Of the three hundred cultural happenings that make up Tacoma’s 2010 Art at Work month, arguably the most significant is the two-headed affair on November 15 at Tacoma Public Library. A new addition to the Art at Work program, the event features the double coronation of the winners of the first-ever Best Tacoma Poem Contest and the first-ever First Book Poetry Contest. In a city that recently established its own poet laureate position and now boasts Exquisite Disarray, a poetry-centric publisher and the sponsor of the book contest, this event further solidifies Tacoma as a place for poetry.
It is also the launching point for Jeremy Halinen, whose debut book of verse, What Other Choice, will receive the First Book Poetry prize. “After this publication, Tacoma poetry will probably be seen as edgier than before,” Halinen says. One of his winners, “Afternoons above I-5,” is about an actual acid trip on “an overpass in South Tacoma long ago,” and much of the book, he says, “inhabits the ghastlier side of human experience, a place one might call Netherland.”
Halinen may get razzed for being a longtime Tacoma poet who defected to Seattle, but the move gives him a chance to compare the two scenes. “The Seattle poetry scene is better funded, larger and more nationally recognized,” he says, “but Tacoma has a burgeoning poetry scene, not to mention Exquisite Disarray and a fairly new poet laureateship. The Tacoma scene is perhaps more centralized and unified than the Seattle one. I’ll say this: it’s not at all disadvantageous to live in Tacoma and be a poet.”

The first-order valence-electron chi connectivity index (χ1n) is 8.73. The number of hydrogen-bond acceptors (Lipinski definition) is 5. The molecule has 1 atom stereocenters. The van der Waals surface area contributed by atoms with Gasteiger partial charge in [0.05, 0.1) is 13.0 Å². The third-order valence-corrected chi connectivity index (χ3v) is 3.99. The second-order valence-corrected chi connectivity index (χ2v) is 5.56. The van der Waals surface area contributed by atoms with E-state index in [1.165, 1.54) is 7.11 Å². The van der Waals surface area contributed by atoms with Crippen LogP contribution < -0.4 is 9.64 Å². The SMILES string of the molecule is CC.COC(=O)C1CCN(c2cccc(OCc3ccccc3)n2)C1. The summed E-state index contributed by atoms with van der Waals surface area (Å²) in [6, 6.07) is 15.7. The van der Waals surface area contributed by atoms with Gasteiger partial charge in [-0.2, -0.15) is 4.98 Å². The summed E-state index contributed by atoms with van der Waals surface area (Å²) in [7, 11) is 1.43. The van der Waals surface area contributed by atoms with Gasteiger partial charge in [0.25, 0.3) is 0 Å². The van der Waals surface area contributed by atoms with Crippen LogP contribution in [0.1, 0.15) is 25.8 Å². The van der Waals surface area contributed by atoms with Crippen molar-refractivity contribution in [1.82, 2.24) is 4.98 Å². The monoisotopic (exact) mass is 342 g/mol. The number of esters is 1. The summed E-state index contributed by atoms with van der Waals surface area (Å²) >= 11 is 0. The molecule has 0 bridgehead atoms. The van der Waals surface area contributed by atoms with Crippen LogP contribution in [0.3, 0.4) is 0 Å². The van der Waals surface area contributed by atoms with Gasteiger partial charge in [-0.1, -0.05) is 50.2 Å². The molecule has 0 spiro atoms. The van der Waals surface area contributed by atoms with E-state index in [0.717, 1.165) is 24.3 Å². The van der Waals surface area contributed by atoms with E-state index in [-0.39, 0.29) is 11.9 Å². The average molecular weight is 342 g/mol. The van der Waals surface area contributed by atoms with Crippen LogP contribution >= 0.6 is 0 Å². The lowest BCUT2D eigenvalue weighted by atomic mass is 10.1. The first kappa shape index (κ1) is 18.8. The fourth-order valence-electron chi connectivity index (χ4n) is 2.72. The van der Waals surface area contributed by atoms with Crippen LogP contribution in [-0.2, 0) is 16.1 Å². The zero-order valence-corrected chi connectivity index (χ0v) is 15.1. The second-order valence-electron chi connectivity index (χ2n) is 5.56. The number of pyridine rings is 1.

We won’t reveal Tacoma’s Best Poem before November 15 – check the City Arts Blog to read the whole thing. Let’s just say it’s inspired by bits of shattered glass at the Washington State History Museum, and it features “a woman like a ghost fleeing down a holy road / of woe…a holy mother in Wiesbaden whose child / blown from her arms was never / seen again.” •